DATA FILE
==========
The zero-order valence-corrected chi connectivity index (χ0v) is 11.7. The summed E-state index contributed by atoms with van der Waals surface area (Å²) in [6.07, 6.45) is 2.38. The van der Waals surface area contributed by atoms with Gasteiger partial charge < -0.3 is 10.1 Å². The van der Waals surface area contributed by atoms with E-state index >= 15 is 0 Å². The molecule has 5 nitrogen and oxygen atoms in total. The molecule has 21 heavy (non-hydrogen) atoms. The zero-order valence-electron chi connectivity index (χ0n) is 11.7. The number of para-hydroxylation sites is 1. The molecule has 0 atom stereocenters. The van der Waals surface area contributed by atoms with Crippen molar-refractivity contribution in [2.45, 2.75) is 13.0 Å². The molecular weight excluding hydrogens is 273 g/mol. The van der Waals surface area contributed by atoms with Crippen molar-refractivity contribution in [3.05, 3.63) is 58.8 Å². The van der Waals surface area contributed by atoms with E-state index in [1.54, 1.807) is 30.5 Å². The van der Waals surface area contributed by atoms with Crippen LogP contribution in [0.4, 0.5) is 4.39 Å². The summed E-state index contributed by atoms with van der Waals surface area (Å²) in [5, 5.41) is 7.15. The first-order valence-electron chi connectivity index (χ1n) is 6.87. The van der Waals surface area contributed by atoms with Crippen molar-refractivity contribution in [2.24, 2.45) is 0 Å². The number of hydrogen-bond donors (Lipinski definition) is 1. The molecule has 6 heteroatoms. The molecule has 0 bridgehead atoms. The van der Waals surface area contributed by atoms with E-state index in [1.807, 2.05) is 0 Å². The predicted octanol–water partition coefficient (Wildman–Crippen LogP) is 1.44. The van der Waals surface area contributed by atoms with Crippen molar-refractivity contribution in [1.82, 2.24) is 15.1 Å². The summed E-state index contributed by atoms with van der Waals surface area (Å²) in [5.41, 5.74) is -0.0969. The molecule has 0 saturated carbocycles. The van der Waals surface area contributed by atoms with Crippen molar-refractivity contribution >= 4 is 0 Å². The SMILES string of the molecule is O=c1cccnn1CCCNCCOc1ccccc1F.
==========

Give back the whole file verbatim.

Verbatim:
The zero-order valence-corrected chi connectivity index (χ0v) is 11.7. The summed E-state index contributed by atoms with van der Waals surface area (Å²) in [6.07, 6.45) is 2.38. The van der Waals surface area contributed by atoms with Gasteiger partial charge < -0.3 is 10.1 Å². The van der Waals surface area contributed by atoms with E-state index >= 15 is 0 Å². The molecule has 5 nitrogen and oxygen atoms in total. The molecule has 21 heavy (non-hydrogen) atoms. The zero-order valence-electron chi connectivity index (χ0n) is 11.7. The number of para-hydroxylation sites is 1. The molecule has 0 atom stereocenters. The van der Waals surface area contributed by atoms with Crippen molar-refractivity contribution in [2.45, 2.75) is 13.0 Å². The molecular weight excluding hydrogens is 273 g/mol. The van der Waals surface area contributed by atoms with Crippen molar-refractivity contribution in [3.05, 3.63) is 58.8 Å². The van der Waals surface area contributed by atoms with E-state index in [1.54, 1.807) is 30.5 Å². The van der Waals surface area contributed by atoms with Crippen LogP contribution in [0.4, 0.5) is 4.39 Å². The summed E-state index contributed by atoms with van der Waals surface area (Å²) in [5, 5.41) is 7.15. The first-order valence-electron chi connectivity index (χ1n) is 6.87. The van der Waals surface area contributed by atoms with Crippen molar-refractivity contribution in [2.24, 2.45) is 0 Å². The number of hydrogen-bond donors (Lipinski definition) is 1. The molecule has 6 heteroatoms. The molecule has 0 bridgehead atoms. The van der Waals surface area contributed by atoms with E-state index in [1.807, 2.05) is 0 Å². The predicted octanol–water partition coefficient (Wildman–Crippen LogP) is 1.44. The van der Waals surface area contributed by atoms with Crippen molar-refractivity contribution in [1.82, 2.24) is 15.1 Å². The summed E-state index contributed by atoms with van der Waals surface area (Å²) in [5.41, 5.74) is -0.0969. The molecule has 0 saturated carbocycles. The van der Waals surface area contributed by atoms with Crippen molar-refractivity contribution >= 4 is 0 Å². The SMILES string of the molecule is O=c1cccnn1CCCNCCOc1ccccc1F.